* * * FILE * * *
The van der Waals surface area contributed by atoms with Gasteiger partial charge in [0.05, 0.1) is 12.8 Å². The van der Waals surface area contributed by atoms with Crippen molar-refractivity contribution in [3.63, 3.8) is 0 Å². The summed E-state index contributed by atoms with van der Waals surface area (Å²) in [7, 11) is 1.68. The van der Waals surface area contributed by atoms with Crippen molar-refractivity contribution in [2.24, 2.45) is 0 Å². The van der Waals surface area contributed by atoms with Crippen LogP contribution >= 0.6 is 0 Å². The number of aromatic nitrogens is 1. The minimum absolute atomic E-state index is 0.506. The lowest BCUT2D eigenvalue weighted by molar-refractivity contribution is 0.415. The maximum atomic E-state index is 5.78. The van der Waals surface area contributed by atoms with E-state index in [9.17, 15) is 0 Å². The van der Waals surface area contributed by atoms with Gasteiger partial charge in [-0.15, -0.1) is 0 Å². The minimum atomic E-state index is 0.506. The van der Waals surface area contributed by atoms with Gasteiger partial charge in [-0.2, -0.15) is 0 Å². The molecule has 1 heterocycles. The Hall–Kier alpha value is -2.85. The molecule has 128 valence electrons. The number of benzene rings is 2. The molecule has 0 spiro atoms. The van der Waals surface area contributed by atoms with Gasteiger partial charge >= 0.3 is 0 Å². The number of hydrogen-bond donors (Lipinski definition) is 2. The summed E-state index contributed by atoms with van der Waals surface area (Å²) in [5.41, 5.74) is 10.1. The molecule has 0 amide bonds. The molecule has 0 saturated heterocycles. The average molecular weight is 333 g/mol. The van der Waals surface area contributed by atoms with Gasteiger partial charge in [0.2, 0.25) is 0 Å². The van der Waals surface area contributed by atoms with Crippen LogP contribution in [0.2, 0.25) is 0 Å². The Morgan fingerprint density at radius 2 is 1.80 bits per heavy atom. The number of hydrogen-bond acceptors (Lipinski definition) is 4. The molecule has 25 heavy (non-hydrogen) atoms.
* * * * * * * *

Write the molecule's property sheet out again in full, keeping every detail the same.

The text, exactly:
The van der Waals surface area contributed by atoms with Gasteiger partial charge in [0.05, 0.1) is 12.8 Å². The van der Waals surface area contributed by atoms with Crippen molar-refractivity contribution in [3.63, 3.8) is 0 Å². The summed E-state index contributed by atoms with van der Waals surface area (Å²) in [7, 11) is 1.68. The van der Waals surface area contributed by atoms with Crippen molar-refractivity contribution in [2.24, 2.45) is 0 Å². The van der Waals surface area contributed by atoms with Crippen LogP contribution >= 0.6 is 0 Å². The number of aromatic nitrogens is 1. The minimum absolute atomic E-state index is 0.506. The lowest BCUT2D eigenvalue weighted by molar-refractivity contribution is 0.415. The maximum atomic E-state index is 5.78. The van der Waals surface area contributed by atoms with E-state index in [9.17, 15) is 0 Å². The van der Waals surface area contributed by atoms with Gasteiger partial charge in [-0.15, -0.1) is 0 Å². The minimum atomic E-state index is 0.506. The van der Waals surface area contributed by atoms with Gasteiger partial charge in [-0.2, -0.15) is 0 Å². The molecule has 1 heterocycles. The Hall–Kier alpha value is -2.85. The molecule has 128 valence electrons. The number of benzene rings is 2. The molecule has 0 spiro atoms. The van der Waals surface area contributed by atoms with Gasteiger partial charge >= 0.3 is 0 Å². The number of hydrogen-bond donors (Lipinski definition) is 2. The summed E-state index contributed by atoms with van der Waals surface area (Å²) in [5.41, 5.74) is 10.1. The molecule has 0 amide bonds. The molecule has 0 saturated heterocycles. The average molecular weight is 333 g/mol. The van der Waals surface area contributed by atoms with Gasteiger partial charge in [0.2, 0.25) is 0 Å². The van der Waals surface area contributed by atoms with Crippen LogP contribution in [0.2, 0.25) is 0 Å². The Morgan fingerprint density at radius 2 is 1.80 bits per heavy atom. The number of hydrogen-bond acceptors (Lipinski definition) is 4. The molecule has 25 heavy (non-hydrogen) atoms.